Tennis player tells fan to 'Shut up' during match at U.S. Open
Stan Wawrinka, of Switzerland, reacts after defeating Thomaz Bellucci, of Brazil, 6-3, 6-4, 3-6, 7-6 (1) during the second round of the U.S. Open tennis tournament early Thursday, Aug. 28, 2014, in New York. (AP Photo/Jason DeCrow)
Howard Fendrich, The Associated Press
Published Thursday, August 28, 2014 9:10AM EDT
NEW YORK -- In the heat of the moment, locked in a suddenly tight match after midnight at Flushing Meadows, Australian Open champion Stan Wawrinka snapped at a rowdy spectator, telling him to "Shut up."
An hour later, his 6-3, 6-4, 3-6, 7-6 (1) victory over 91st-ranked Thomaz Bellucci of Brazil in the second round of the U.S. Open complete, Wawrinka was able to laugh about the exchange.
"At the end of the day, they start to get a little bit drunk," Wawrinka said at his news conference, shaking his head and chuckling. "It was OK. I had to talk to a few of them. At the end, it's normal. ... Everybody was into the match. That's OK. It can happen."
In a match that began Wednesday and finished after 12:30 a.m. Thursday, the third-seeded Wawrinka quickly built a two-set lead before faltering a bit, muttering aloud at himself after one miss: "Too many mistakes!"
By the time he was in the grind of the fourth set, Wawrinka was talking directly to a fan who was bothering him, turning toward the Arthur Ashe Stadium stands and saying: "Shut up, man! Seriously, shut up."
Once his mind was back on the tennis, Wawrinka was fine.
At the outset of the match, Wawrinka explained afterward, "It was comfortable, because I was playing really good tennis. I think I was serving big. I was moving really well and taking the ball early, dictating every point. That's why it (looked) like -- not easy, but it (looked) good for me."
Bellucci, a left-hander, was ranked as high as 21st in 2010, but arrived in New York with a record of only 11-10 this season.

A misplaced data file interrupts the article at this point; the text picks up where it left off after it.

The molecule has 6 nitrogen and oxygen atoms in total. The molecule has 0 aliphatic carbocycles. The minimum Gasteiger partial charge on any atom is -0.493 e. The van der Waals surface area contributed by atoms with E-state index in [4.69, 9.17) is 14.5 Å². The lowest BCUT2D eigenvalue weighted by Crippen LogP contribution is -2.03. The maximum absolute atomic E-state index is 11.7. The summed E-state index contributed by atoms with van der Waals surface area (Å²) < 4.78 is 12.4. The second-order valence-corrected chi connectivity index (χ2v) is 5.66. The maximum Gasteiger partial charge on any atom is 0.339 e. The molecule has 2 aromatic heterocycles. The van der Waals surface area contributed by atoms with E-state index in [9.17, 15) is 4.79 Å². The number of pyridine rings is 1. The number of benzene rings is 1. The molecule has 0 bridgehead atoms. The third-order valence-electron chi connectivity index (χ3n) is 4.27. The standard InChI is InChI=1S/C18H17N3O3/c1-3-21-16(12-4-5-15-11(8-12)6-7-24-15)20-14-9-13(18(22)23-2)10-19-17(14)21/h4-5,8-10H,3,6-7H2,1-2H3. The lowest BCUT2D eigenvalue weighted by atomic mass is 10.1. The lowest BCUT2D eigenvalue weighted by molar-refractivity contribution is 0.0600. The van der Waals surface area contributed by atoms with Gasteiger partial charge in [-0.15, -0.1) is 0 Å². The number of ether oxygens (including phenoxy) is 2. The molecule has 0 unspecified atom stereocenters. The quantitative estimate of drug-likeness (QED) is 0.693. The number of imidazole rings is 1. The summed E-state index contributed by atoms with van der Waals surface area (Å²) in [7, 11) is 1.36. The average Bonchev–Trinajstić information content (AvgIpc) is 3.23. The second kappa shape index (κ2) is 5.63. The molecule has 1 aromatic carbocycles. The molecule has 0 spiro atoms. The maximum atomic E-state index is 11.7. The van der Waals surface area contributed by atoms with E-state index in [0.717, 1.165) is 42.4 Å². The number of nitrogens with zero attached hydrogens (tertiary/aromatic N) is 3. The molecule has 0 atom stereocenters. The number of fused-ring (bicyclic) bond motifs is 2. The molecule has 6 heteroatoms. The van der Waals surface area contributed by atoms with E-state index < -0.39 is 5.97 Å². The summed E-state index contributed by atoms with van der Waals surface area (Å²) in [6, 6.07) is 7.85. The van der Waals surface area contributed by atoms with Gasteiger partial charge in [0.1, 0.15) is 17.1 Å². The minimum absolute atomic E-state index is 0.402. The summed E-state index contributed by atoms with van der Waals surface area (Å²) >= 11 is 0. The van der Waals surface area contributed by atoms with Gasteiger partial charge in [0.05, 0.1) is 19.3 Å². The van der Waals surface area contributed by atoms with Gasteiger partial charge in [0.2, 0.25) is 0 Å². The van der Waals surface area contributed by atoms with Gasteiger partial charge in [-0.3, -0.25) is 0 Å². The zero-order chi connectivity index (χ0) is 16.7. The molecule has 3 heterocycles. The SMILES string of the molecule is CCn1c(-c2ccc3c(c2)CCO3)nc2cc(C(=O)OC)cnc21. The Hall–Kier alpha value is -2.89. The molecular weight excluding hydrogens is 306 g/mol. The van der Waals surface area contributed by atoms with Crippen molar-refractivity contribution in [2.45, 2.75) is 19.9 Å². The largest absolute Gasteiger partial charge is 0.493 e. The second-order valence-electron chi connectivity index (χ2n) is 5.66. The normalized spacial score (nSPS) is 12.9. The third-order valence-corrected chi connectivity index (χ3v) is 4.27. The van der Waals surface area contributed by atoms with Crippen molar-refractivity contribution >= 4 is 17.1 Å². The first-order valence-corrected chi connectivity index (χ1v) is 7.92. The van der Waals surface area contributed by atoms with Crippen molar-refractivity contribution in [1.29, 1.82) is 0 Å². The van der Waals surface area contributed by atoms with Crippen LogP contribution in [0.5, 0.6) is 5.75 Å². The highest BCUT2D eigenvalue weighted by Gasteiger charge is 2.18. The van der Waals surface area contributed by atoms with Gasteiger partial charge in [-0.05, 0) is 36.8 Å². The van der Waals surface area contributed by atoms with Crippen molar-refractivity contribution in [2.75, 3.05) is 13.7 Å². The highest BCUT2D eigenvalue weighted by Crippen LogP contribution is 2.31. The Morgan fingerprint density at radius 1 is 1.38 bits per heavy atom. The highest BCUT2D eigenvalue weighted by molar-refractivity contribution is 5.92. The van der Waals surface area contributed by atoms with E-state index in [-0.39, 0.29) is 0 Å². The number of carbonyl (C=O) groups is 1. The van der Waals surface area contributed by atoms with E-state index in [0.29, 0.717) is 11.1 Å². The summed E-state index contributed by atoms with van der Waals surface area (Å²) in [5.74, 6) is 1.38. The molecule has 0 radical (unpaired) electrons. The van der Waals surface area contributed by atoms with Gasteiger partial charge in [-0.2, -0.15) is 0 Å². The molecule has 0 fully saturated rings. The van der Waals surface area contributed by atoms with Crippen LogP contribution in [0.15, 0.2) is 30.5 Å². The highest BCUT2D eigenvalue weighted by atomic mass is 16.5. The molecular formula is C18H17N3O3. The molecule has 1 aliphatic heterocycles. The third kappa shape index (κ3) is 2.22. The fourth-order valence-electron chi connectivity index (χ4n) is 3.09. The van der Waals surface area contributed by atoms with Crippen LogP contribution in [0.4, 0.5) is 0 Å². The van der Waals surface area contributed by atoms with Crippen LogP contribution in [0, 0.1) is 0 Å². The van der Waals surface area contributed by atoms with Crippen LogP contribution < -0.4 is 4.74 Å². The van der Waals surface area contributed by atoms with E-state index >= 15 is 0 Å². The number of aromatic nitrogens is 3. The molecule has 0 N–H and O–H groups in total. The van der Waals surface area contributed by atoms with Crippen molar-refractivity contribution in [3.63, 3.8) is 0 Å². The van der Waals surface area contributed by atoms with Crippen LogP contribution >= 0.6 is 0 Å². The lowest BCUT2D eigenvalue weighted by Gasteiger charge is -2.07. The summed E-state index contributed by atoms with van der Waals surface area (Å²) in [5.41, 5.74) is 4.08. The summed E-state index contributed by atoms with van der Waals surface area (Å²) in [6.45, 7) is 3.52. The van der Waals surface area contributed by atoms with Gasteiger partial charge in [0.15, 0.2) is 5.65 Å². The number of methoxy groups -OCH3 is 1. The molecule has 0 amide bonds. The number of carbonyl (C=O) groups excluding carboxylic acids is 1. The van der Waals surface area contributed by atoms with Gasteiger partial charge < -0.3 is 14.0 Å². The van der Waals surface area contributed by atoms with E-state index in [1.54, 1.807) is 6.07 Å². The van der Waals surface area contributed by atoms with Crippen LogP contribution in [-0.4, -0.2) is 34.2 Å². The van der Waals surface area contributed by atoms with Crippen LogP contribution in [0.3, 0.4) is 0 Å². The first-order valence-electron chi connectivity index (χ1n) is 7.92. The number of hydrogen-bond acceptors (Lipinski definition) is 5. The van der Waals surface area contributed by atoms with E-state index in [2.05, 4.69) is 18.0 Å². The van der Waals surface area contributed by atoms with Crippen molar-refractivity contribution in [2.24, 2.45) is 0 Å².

He entered Wednesday with a 5-19 record against opponents ranked in the top 10, including 0-9 on hard courts.
But after a poor start, he began giving Wawrinka some trouble.
Bellucci finally earned his first break point of the match in the fourth game of the third set. He converted the chance on a 10-stroke exchange, stumbling as he flubbed a shot that clipped a net cord, then righting himself to deliver a backhand lob winner that landed on the baseline for a 3-1 lead that helped him take that set.
Wawrinka called that "one bad game."
And then, making things really interesting, Bellucci went up a break at 2-1 in the fourth set.
But Wawrinka was able to break back to get back on serve. At 5-4 in the fourth set, Wawrinka held two match points, but Bellucci saved them to hold serve there and get to 5-all. With a chance to force a fifth set, though, Bellucci faltered in the tiebreaker.
"I tried to focus more on my game and not on what he was doing," Wawrinka said in an on-court interview. "Tried to make him work a lot. I was playing a little bit smarter at the end of the match."
Wawrinka made a real breakthrough at Flushing Meadows last year, eliminating defending champion Andy Murray and getting to his first major semifinal in the 35th Grand Slam tournament of his career.
He now has reached the third round of the U.S. Open for the fourth time in the past five years.
Wawrinka's next opponent is 92nd-ranked Blaz Kavcic of Slovenia, who eliminated 30th-seeded Jeremy Chardy of France 6-2, 6-7 (6), 6-3.